Christmas Eve Homily (Lk 2,1

Bishop Jean Scarcella – Basilica of the Abbey of Saint-Maurice

My sisters, my brothers, dear friends from here and elsewhere,

To say that Christmas is a universal holiday is undisputed, I think. But one might wonder why… Because of Tradition? Ancient Celtic festivals of light? Of the birth of Jesus, the Son of God? Of the truce that the party brings in the turmoil of the world? From man’s aspiration to peace? From the call to live family life more intensely? Or decorations in the streets and nativity scenes in churches, even Santa Clauses in the snows of the North as in the sands of the South? Or gifts that say love and friendship? All of this said pell-mell would risk giving a rather fragmented image of this party, but all these elements have one thing in common: light. Light in all its dimensions, the one originally celebrated during the winter solstice celebrations and the original one celebrated in the stable of Bethlehem.

Some properties of light are therefore highlighted here: the light which gives clarity by breaking the darkness, the light of the fire which warms in the icy night, the light which sparkles and expresses joy, the light which uncovers faces and opens hearts, the light of the truce that brings comfort. In fact the light draws in the night the circumference of the shadows, and splashes during the day the truth which is exposed: the sun shining in the night, the stars sparkling on the day… In the light, the night and the day come closer , evil and good are reconciled, the foreign and the familiar come together, “love and truth meet, justice and peace embrace” (Ps 84, 11).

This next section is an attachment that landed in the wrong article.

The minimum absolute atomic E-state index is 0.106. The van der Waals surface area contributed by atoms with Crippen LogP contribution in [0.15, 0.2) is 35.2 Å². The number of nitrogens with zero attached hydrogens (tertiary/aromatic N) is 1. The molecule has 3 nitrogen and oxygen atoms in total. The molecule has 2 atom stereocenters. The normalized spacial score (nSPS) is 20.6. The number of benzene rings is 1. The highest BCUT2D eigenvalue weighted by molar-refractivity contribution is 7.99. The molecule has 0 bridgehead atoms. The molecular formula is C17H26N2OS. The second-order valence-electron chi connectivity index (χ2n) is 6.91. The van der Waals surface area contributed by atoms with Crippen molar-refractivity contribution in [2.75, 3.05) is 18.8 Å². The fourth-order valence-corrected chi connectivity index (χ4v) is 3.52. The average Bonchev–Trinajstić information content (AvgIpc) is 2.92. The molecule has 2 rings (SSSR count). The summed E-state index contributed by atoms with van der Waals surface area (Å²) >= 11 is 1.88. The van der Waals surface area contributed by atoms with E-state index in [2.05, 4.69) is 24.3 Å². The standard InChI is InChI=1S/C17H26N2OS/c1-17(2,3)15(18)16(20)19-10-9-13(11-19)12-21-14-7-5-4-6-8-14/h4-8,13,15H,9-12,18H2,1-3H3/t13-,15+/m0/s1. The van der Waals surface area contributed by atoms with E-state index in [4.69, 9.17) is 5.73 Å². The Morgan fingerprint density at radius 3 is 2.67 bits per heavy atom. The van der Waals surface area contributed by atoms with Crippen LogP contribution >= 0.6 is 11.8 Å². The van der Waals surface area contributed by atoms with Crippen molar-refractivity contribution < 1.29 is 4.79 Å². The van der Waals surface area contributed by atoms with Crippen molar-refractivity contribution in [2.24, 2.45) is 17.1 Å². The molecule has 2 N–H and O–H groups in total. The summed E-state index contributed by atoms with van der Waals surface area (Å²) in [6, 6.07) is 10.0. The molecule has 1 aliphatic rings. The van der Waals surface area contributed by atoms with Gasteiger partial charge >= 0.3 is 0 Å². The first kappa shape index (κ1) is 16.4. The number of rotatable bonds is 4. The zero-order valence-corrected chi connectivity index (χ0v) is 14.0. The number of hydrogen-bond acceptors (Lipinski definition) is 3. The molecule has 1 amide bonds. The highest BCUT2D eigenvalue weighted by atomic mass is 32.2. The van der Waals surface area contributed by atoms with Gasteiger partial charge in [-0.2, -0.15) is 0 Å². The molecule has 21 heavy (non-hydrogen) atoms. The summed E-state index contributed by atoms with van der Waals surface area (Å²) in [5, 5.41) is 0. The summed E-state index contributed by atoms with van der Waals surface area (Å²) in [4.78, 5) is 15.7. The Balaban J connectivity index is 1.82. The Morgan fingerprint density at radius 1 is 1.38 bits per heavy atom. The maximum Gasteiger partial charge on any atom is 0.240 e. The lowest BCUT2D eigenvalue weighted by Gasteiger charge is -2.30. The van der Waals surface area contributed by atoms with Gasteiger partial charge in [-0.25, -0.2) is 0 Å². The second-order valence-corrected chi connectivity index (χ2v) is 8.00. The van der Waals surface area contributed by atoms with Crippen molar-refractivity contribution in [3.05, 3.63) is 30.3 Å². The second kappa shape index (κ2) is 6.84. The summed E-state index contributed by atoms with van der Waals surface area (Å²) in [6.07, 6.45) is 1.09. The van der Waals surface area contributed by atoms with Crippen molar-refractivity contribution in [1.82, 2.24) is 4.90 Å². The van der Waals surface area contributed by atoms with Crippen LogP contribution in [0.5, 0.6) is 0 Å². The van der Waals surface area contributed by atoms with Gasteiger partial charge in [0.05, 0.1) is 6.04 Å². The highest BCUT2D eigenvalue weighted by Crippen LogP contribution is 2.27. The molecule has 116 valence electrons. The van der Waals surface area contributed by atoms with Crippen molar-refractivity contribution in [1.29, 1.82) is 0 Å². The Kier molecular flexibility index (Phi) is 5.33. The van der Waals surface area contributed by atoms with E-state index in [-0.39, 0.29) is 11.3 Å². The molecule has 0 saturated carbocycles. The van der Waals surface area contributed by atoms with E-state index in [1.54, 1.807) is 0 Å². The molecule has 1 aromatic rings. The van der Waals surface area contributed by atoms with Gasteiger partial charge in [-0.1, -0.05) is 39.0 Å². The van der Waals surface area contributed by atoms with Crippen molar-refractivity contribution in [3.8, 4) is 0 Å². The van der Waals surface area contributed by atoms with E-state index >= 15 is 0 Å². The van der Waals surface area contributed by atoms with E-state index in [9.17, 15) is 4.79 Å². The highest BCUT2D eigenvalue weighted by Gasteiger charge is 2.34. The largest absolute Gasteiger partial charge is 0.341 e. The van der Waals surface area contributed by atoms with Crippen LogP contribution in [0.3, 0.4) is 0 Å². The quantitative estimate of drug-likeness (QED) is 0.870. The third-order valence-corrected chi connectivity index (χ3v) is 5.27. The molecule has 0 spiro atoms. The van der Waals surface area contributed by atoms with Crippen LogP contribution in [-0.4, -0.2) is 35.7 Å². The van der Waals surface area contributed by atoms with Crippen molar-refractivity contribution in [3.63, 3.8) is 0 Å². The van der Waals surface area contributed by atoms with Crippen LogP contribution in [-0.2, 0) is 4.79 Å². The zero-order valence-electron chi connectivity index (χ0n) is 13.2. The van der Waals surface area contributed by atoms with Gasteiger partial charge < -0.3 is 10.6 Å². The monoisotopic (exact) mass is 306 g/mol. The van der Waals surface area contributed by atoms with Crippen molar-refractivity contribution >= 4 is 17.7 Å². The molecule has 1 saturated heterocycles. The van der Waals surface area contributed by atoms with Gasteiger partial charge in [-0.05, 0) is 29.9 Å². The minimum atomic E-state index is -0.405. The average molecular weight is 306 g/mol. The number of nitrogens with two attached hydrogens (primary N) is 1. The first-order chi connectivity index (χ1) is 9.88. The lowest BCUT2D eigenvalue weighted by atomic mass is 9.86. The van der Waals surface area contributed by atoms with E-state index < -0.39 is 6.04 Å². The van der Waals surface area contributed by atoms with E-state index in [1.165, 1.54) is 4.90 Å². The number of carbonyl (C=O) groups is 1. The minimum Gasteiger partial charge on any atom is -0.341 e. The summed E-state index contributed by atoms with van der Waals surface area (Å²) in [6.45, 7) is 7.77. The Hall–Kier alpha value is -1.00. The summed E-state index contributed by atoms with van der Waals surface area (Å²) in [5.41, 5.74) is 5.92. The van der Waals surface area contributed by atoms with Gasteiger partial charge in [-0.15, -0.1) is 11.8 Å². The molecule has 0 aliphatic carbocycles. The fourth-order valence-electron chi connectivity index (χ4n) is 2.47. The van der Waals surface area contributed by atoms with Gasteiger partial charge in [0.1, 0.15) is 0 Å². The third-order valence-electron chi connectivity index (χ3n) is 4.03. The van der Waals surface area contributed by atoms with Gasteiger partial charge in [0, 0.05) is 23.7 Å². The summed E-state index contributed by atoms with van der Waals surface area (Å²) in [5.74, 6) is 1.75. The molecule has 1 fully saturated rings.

The Bethlehem nativity scene, the source of all that men can experience during this Christmas period.

We contemplate, in the foreground of this marvelous painting, a wide range of meanings concerning Christmas, but, attracted by its vanishing point, we will inevitably be drawn towards the nativity scene in Bethlehem. What seems second, then becomes first, the place-source of all that men can experience during this Christmas period. Whether we like it or not, it is as if time stood still, peace being able to take all the place in the life of the world, families regrouping unanimously in love, traditions carrying so many meanings then like incarnating in a precise moment of History.

Yes, the light remains first, and the dawn rising over the world on Christmas Day is indeed God’s unique gift to humanity, his creation which he wants to save from all that opposes the light, leading it into the eternal clarity in him. Yet every man experiences “his” Christmas, but remains attached in one way or another to this primary element that brings him happiness, joy and hope.

I say yes to all this, but I only believe it possible at the cost of our prayer, of the prayer of the Church which in Jesus, God makes flesh and Light of the world, the only bearer of the cry of men towards God, cry of joy, expectation and hope. Finally a celebration of man for man. And for us Christians, because the Son of Man was born, Light of the world, a feast of God among men: Emmanuel!